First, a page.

In diagram 1, it was the convergence of the White and Black pieces on square b2 that first drew my attention. The next thing I noticed was the (apparently) undefended WRc1 and (hanging) BNe4. I realized that Black has a superiority of 2:1 on square b2 (this is NOT an example of the encircling motif because that motif requires the target to be immobilized), so there is a sense of urgency in figuring out what to do with WRb2. Then I noticed that the WBa3 would be protecting the WRc1 (geometrical motif) if the WRb2 moved somewhere else. In the meantime, the BNe4 still hangs (Loose Pieces Drop Off motif). By this process of reasoning, it seemed that 1. WRxb8 would be a good first move to investigate. It seemed that Black is forced to recapture 1. ... BRxb8 rather than 1. ... BRxc1 because after 2. WBxc1, Black is down a Rook and the hanging BNe4 must be addressed. After 1. ... BRxb8 the conflict around square b2 has been resolved. I then turned back to the still hanging BNe4, and it can be taken off. It took less than 30 seconds to go through this reasoning process.

    In diagram 2, I first considered whether there was sufficient restriction (a "box") around the Black King to allow two White pieces to mate. I intuited that the answer was "No" because there are too many escape squares and any move by the Black King exposes the attack from BRg7 on the White King. There is a hanging WR at square c1. All things being considered, it appears that exchanging off on g7 (winning the Exchange) puts White in a good position for the ending and solves the problem of the hanging WRc1. So, 1. Qxg7 Qxg7 2. Nxg7 Kxg7 3. cxd5 Bxd5 and we are safely in a superior endgame. At this point, the fork 4. Rc7+ K any 5. Rxa7 leaves White clearly an Exchange ahead in a won endgame. That thinking process also took less than 30 seconds.

    FWIW, I don't explicitly use a formal thinking process. I try to look at the entire board and get a "feel" (an intuition) about which area(s) of the board have something going on that piques my chessic interest. It is only as I look at those things that I begin to get some idea of what to do. Generally, I don't start looking for candidate moves until after I have that "gut feeling." I try to avoid the "if he goes here, then I go there, etc." calculation process until I am sure I understand where the conflict points are that must be resolved. After prioritizing those conflicts, I then begin figuring out the move sequence(s) to resolve them. In short, "look wide before looking deep."

    BTW, this is NOT indicative of any presumed "superiority" on my part. I'm quite sure there are many positions that you all can solve in a fraction of the time that it would take me to solve them. I'm just trying to share what I did in the hope that it might prove helpful to someone; that's all.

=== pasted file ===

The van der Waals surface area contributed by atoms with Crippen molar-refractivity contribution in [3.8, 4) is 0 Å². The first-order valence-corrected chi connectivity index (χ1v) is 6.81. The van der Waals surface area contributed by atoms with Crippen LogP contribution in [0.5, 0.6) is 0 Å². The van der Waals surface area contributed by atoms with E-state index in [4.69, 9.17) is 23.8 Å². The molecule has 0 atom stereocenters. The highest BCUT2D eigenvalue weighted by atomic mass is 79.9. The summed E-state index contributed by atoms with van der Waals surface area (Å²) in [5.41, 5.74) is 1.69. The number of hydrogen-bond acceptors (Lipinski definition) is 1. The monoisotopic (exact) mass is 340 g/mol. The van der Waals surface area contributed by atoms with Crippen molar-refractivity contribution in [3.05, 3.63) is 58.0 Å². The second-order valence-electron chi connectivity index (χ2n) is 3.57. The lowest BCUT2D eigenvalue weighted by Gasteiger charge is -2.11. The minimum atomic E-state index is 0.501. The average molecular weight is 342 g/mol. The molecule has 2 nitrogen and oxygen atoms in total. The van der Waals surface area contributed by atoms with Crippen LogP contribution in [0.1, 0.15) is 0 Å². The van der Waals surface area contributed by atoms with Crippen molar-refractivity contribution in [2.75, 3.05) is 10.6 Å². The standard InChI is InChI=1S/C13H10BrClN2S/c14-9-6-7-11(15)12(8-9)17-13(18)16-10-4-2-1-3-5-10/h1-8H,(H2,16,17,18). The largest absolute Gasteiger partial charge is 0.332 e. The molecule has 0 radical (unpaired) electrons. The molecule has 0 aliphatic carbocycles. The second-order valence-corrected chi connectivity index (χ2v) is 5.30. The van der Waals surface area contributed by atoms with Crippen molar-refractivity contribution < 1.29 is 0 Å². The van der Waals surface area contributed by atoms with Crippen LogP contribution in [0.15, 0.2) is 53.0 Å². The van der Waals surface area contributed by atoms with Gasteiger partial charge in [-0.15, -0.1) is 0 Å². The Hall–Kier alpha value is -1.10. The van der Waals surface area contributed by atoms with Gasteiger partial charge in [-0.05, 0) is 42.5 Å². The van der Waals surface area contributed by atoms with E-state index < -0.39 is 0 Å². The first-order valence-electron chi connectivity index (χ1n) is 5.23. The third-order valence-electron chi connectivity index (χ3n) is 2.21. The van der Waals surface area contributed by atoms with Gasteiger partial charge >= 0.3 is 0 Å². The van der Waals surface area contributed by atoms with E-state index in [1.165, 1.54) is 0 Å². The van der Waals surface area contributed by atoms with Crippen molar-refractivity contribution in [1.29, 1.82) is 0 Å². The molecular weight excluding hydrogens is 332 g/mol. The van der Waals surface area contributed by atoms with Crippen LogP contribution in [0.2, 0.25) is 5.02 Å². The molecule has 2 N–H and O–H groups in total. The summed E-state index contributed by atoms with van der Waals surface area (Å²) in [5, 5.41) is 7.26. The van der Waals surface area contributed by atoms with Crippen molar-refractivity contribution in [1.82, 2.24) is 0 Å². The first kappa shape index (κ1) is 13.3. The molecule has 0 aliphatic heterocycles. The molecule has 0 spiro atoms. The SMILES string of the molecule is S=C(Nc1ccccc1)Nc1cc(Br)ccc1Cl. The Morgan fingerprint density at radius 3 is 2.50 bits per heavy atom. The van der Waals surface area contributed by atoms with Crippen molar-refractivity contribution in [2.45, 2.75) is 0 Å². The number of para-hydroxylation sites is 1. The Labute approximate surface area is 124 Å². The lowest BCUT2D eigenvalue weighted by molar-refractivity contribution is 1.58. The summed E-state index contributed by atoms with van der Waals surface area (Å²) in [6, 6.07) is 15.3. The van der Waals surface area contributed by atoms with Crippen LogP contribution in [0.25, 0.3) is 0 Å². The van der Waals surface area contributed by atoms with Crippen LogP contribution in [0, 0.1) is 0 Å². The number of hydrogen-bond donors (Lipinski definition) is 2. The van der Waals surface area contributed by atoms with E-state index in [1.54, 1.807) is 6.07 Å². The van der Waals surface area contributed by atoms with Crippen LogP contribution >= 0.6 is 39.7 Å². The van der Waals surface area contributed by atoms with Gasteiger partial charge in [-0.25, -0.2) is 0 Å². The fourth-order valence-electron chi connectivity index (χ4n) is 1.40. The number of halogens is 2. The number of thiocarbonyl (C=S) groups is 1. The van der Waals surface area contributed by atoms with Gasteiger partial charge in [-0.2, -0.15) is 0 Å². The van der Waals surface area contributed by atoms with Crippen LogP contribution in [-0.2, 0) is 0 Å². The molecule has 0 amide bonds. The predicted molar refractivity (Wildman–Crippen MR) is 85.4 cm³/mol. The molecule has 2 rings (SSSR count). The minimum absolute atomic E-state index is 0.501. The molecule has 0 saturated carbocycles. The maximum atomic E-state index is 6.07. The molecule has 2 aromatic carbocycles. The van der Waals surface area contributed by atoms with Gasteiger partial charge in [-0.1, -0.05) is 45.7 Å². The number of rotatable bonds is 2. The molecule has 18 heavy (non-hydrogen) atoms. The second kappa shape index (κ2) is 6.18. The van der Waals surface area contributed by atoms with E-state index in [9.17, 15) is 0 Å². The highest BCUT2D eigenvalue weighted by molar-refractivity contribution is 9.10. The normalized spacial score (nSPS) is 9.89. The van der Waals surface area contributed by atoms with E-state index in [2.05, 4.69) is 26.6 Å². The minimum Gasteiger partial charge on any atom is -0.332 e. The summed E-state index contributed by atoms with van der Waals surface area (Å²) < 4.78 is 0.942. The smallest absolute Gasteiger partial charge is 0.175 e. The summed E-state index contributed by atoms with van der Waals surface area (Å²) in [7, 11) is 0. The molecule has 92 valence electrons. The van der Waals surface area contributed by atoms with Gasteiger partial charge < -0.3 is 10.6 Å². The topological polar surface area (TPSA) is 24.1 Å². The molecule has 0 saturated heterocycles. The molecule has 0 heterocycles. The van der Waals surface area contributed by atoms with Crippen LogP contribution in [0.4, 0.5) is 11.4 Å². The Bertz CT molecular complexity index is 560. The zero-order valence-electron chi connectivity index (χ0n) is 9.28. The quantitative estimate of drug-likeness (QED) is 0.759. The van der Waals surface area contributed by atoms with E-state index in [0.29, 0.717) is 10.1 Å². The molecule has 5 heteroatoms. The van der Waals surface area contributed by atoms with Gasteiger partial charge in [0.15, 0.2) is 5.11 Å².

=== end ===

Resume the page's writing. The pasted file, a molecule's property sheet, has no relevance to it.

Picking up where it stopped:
1. Your first hand observations are HIGHLY appreciated. It helps to confirm or deny my own thoughts about how to approach these kind of positions in the future. In this specific case: to confirm.

  5. At Diagram 2 you are not an exchange up at the end, a pawn is missing!
    With an exchange up that would be easy

    Counting: you have to count at every move
    You start with -1
    Queen takes rook : +4
    Queen takes queen:-6
    Knight takes Queen:+4
    King takes Knight: +1 which is usually not enough!

    1. I should have added: I'm an exchange up RELATIVELY TO THE START POSITION. But heh, I thought you were smart enough to add that yourself ;)

    2. A move is ok with CT if the evaluation is more than +1.75
      If you are an exchange up then this is usually ok for CT, but if you are less than an exchange up then this is usually an error! at CT, you would lose points.
      There is need for further! thinking if your material balance is less than 1.75
      points at the end of your line.

  6. No disagreement from me that after the completion of the exchanges on g7 (without any further consideration), Black temporarily has a Pawn as compensation for the Rook versus Bishop material imbalance. However, the position is not yet in quiescence; the c4-d5 Pawn vis-a-vis must be resolved. As soon as the exchange occurs on d5, the c-file and the 7th rank are opened for the White Rook, resulting in the gain of the a7 Pawn, with a clear imbalance of Rook versus Bishop. I am pretty sure that I could win in this position against any master, presuming I was not in severe time pressure. (Or, maybe that is just hubris on my part.) In any event, the position is now quiescent and my evaluation is White can win. Whether White will win is an entirely different question.

    Perhaps I am an oddball, but I don't usually count the material balance at every move during an exchange. Instead, I try to have an idea of which pieces to exchange and the order to exchange them that takes me closer to the goal(s) that I have in mind. The goal(s) may (or may NOT) be gain of material on the exchange square. I count the material balance at the end of the sequence of the exchanges. Maybe that's one of the many things that keep me at a patzer (less than master) level. . .

  7. Perhaps I am an oddball, but I don't usually count the material balance at every move during an exchange.

    This post was in essence triggered by the fact that I felt that it is unnatural to need to count during captures. I feel it should be possible to just know whether I'm up or not without an intellectual effort. I don't feel qualified to comment on the oddball part.

  8. Weeeelll,
    either you CAN do without.. or you HAVE to do with it
    At this easy! puzzle i can do without, i even see it before i calculate the line... but very often i have! to count